Updated: Jun 16, 2022
Going a Little Deeper
Many of you have heard me saying that your hand is coming up at the front of the stroke slowing you down, e.g. putting the brakes on. This often occurs when you are trying to keep your hand too near the surface of the water as you extend forward. When the body rotates the elbow has to drop to keep the hand near the surface. This action is slowing you down by 1. pushing water forward with the hand and forearm (picture 3) and 2. delaying the start of your catch by having to push the hand & forearm down prior to starting the catch (picture 4). You effectively can't start the catch until your finger tips are below the wrist and wrist below the elbow.
What you should try doing is enter the hand into the water and extend forward slightly deeper so that you are able to keep your elbow higher than the wrist and wrist higher than the fingertips (picture 5). From here you can then bend the wrist & elbow and start pressing water backward effectively (picture 6). You can experiment with different depths somewhere between 20-30cm depending on how tall/broad you are and the level of flexibility through your upper back and shoulders. Of course you don't want to go too deep as this will send your hand down towards the bottom of the pool, it's a matter of finding the sweet spot between the two.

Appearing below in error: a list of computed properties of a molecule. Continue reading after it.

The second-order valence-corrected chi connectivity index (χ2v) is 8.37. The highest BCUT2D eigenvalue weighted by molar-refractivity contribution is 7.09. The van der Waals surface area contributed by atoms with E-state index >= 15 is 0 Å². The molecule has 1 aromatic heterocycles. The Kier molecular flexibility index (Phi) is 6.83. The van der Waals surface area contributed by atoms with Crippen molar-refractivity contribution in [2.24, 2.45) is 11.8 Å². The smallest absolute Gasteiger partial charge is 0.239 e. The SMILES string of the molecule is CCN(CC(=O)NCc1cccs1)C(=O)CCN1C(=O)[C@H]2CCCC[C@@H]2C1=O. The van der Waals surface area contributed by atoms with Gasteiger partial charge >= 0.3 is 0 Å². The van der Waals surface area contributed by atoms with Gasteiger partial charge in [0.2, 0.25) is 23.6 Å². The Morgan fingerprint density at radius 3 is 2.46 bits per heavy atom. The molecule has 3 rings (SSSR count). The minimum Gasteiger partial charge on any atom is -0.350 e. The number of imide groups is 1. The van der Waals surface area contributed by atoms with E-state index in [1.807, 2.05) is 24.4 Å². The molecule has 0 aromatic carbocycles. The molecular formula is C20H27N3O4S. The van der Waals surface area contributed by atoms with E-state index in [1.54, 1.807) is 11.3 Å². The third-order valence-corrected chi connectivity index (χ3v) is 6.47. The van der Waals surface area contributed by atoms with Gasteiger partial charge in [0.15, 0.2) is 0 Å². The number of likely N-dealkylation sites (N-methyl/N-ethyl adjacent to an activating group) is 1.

As you improve your catch you may feel your stroke rhythm lifting and your catch and pull through feels 'too easy'. These are good signs that you are getting things right - don't be put off! Whenever you are making changes to your stroke, be objective and monitor how fast you are swimming versus your level of effort, don't just use your judgement of what feels immediately right and wrong, doing so can be very misleading at times.